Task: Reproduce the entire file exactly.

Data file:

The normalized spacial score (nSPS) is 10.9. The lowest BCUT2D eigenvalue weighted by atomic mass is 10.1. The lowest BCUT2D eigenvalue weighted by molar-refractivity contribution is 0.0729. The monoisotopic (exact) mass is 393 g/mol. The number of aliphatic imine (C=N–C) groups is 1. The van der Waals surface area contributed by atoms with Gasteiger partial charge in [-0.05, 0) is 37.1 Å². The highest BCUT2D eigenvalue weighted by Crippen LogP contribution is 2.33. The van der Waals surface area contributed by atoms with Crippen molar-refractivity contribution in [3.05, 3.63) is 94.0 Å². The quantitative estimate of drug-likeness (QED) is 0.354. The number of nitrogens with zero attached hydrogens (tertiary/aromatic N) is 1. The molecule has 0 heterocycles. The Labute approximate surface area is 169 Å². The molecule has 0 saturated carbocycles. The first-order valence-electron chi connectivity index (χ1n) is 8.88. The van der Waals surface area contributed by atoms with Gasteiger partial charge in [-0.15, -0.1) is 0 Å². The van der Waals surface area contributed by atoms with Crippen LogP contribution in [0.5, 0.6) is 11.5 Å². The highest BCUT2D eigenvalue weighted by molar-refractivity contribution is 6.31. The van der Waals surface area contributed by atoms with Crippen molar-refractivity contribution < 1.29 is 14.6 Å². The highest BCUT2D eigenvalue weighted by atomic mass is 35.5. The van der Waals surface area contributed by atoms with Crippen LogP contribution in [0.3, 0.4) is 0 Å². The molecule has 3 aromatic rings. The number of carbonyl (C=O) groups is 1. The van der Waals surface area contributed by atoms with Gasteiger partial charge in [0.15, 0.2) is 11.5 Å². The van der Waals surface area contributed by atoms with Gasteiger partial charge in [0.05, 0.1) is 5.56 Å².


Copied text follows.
The normalized spacial score (nSPS) is 10.9. The lowest BCUT2D eigenvalue weighted by atomic mass is 10.1. The lowest BCUT2D eigenvalue weighted by molar-refractivity contribution is 0.0729. The monoisotopic (exact) mass is 393 g/mol. The number of aliphatic imine (C=N–C) groups is 1. The van der Waals surface area contributed by atoms with Gasteiger partial charge in [-0.05, 0) is 37.1 Å². The highest BCUT2D eigenvalue weighted by Crippen LogP contribution is 2.33. The van der Waals surface area contributed by atoms with Crippen molar-refractivity contribution in [3.05, 3.63) is 94.0 Å². The quantitative estimate of drug-likeness (QED) is 0.354. The number of nitrogens with zero attached hydrogens (tertiary/aromatic N) is 1. The molecule has 0 heterocycles. The Labute approximate surface area is 169 Å². The molecule has 0 saturated carbocycles. The first-order valence-electron chi connectivity index (χ1n) is 8.88. The van der Waals surface area contributed by atoms with Gasteiger partial charge in [-0.15, -0.1) is 0 Å². The van der Waals surface area contributed by atoms with Crippen LogP contribution in [0.5, 0.6) is 11.5 Å². The highest BCUT2D eigenvalue weighted by molar-refractivity contribution is 6.31. The van der Waals surface area contributed by atoms with Crippen molar-refractivity contribution < 1.29 is 14.6 Å². The highest BCUT2D eigenvalue weighted by atomic mass is 35.5. The van der Waals surface area contributed by atoms with Crippen LogP contribution in [0.3, 0.4) is 0 Å². The molecule has 3 aromatic rings. The number of carbonyl (C=O) groups is 1. The van der Waals surface area contributed by atoms with Gasteiger partial charge in [0.15, 0.2) is 11.5 Å². The van der Waals surface area contributed by atoms with Gasteiger partial charge in [0.05, 0.1) is 5.56 Å².